Water Technology / Treatment

  • Cleaning water while generating energy

    A fuel cell system that can generate electricity from organic compounds and clean up wastewater at the same time has been developed by scientists in China; the cell uses light energy to degrade organic compounds in wastewater, generating electrons that pass through to the cathode, which converts the chemical energy into electrical energy

  • Towing icebergs to provide fresh water for parched regions

    A third of the world’s population — more than two billion people — lives without access to clean drinking water, and studies show that the situation will only get worse; a French innovator has an idea: towing icebergs from the Greenland and Antarctica to regions most in need of fresh water; a computer simulation shows this solution to be viable and affordable

  • Solar-based method to provide safe water

    A revolutionary low-cost technique that uses sunshine to provide safe drinking water; solar disinfection (SODIS) of drinking water is an effective way of preventing water-borne diseases such as cholera, dysentery or polio — especially important in developing countries, where safe drinking water is often a precious rarity

  • New desalination technology to help solve world's water shortage

    Over one-third of the world’s population already lives in areas struggling to keep up with the demand for fresh water. By 2025, that number will nearly double; a new study argues that seawater desalination should play an important role in helping combat worldwide fresh water shortages once conservation, reuse, and other methods have been exhausted

  • New device identifies unknown liquids instantly

    Materials scientists and applied physicists have invented a new device that can instantly identify an unknown liquid; the 3D-nanostructured chip offers a litmus test for surface tension (and doubles as a carrier for secret messages); the researchers are currently developing more precisely calibrated chips and conducting field tests with government partners for applications in quality assurance and contaminant identification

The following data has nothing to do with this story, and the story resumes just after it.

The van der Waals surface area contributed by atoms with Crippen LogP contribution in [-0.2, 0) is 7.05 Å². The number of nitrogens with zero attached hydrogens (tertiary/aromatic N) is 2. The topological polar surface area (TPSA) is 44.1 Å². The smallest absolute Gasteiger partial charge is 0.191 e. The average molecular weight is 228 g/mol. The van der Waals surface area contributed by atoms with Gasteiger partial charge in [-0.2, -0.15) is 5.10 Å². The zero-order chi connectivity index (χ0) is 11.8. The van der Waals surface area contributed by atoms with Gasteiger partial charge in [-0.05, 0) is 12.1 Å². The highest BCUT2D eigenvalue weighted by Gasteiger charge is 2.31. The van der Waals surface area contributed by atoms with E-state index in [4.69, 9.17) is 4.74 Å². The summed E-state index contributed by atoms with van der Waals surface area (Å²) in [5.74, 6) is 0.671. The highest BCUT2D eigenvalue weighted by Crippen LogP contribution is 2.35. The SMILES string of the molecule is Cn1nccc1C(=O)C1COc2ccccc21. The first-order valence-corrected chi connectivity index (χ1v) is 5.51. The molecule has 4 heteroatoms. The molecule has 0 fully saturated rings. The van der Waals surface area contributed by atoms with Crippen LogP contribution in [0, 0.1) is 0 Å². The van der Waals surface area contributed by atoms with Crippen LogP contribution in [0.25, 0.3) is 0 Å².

• Water purification unit generates its own energy

    A new biological water purification facility developed by Siemens generates enough methane gas to power its own operations; it also produces much less sludge than conventional systems; the test facility is mlocated in Singapore, and the city state is building a much larger pilot facility — one that will process 300 times more effluent than its predecessor, or about as much sewage water as is produced by around 1,000 people

  • Nanotechnology to help purify water

    Among many potential applications, carbon nanotubes are great candidate materials for cleaning polluted water; many water pollutants have very high affinity for carbon nanotubes and pollutants could be removed from contaminated water by filters made of this nanomaterial — for example, water soluble drugs which can hardly be separated from water by activated carbon

  • Majority of water in Mumbai unsafe to drink

    In May 2011 researchers found that one in ten water samples collected in locations across Mumbai, India were unsafe to drink; in some areas 40 percent of the samples collected were contaminated; most alarming was the fact that thirty-six of the water samples tested positive for E.coli bacteria; the local water utility has refused to acknowledge the problem

  • New tool predicts drought

    Knowing when to instigate water saving measures in dry times will be easier from now on, following a breakthrough in drought prediction: an Australian researcher has developed a way to predict droughts six months before they begin